LBP: Forgive me for asking what may be a painful question, but what do you remember of the war?
MC: Yes, it is still painful after all this time, but I will try to answer as best I can. This was how time was marked with our people: before the war and then after.
Most of my memories from the war are those of a young child and are thankfully not all that clear. It may also be that I have deliberately locked them away in my mind’s deepest recesses. It was a dreadful time. I do remember Mama crying a lot and staring at the small tintype of Papa in his uniform. She read and reread his treasured, but infrequent letters. I know that I often cried myself to sleep at night because I missed my adored papa so much. Toward the end we were hungry all the time because there simply wasn’t anything left to eat. Mama became so thin that Bess fumed and declared that someone would be made to pay for visiting all this trouble upon us, but how this was to be accomplished was unclear since we were just females left to fend for ourselves.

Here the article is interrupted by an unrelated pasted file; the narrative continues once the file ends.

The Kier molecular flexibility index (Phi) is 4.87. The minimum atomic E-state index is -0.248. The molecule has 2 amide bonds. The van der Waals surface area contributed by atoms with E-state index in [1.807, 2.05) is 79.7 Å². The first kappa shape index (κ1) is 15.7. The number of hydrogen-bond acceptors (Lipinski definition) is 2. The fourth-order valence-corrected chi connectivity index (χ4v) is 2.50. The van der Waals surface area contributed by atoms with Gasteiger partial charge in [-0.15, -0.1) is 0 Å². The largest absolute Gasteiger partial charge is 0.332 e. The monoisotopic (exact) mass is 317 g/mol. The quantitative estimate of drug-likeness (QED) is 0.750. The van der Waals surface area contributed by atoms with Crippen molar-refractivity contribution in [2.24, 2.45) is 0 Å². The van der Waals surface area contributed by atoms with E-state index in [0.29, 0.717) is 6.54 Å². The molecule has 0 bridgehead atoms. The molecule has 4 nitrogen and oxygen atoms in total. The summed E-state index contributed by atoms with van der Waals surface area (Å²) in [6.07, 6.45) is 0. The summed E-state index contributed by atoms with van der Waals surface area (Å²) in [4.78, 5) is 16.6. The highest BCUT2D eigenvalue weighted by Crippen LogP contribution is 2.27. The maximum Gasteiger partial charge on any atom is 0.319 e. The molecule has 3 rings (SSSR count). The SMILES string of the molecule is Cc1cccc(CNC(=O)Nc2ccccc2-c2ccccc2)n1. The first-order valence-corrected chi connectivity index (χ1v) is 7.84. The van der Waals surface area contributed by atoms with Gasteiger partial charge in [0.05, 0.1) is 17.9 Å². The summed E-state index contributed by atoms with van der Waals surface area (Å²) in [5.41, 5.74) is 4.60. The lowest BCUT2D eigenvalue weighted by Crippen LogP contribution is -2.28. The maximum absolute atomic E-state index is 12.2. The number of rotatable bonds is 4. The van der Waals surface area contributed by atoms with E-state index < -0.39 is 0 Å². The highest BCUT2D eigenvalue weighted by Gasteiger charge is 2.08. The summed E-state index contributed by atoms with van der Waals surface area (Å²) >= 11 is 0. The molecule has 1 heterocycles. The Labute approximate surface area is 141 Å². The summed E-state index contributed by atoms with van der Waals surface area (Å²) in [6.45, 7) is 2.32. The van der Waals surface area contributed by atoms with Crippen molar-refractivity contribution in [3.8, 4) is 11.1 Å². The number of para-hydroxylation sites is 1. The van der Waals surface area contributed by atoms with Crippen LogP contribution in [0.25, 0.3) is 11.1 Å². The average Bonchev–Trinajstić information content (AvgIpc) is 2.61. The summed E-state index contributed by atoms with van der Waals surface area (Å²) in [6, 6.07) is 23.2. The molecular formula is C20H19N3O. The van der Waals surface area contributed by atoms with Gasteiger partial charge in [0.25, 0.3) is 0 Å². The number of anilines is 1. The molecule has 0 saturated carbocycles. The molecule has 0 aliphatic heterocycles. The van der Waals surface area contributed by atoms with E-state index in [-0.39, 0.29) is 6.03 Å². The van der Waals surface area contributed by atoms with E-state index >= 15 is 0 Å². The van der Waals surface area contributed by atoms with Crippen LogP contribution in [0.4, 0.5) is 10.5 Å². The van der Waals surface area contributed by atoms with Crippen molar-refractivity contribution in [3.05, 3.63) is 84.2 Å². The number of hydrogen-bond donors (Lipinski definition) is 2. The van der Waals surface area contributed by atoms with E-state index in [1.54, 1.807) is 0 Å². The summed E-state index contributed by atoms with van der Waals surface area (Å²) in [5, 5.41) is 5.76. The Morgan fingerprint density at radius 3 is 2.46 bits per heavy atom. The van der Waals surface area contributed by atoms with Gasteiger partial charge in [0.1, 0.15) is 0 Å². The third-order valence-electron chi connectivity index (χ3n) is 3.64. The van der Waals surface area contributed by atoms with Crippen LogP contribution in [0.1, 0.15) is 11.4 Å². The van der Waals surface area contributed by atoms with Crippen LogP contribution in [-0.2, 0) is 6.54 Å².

The extent of our defenselessness was resoundingly brought home to us in late November 1864. Although my war memories may be sketchy in some ways, frightening clarity surrounds the arrival of Sherman’s soldiers on their relentless March to the Sea. Even now their shouts and snarling faces haunt my dreams. Some nights I’m disturbed with nightmares of choking on the acrid smoke from our burning home, trying not to reveal our position with coughing, and of the milk cow’s terrified bawling as she was consumed in the barn’s inferno. Mama, Bess, and I hid in the woods down by the river while those men stole everything that wasn’t nailed down and set fire to what they couldn’t carry off.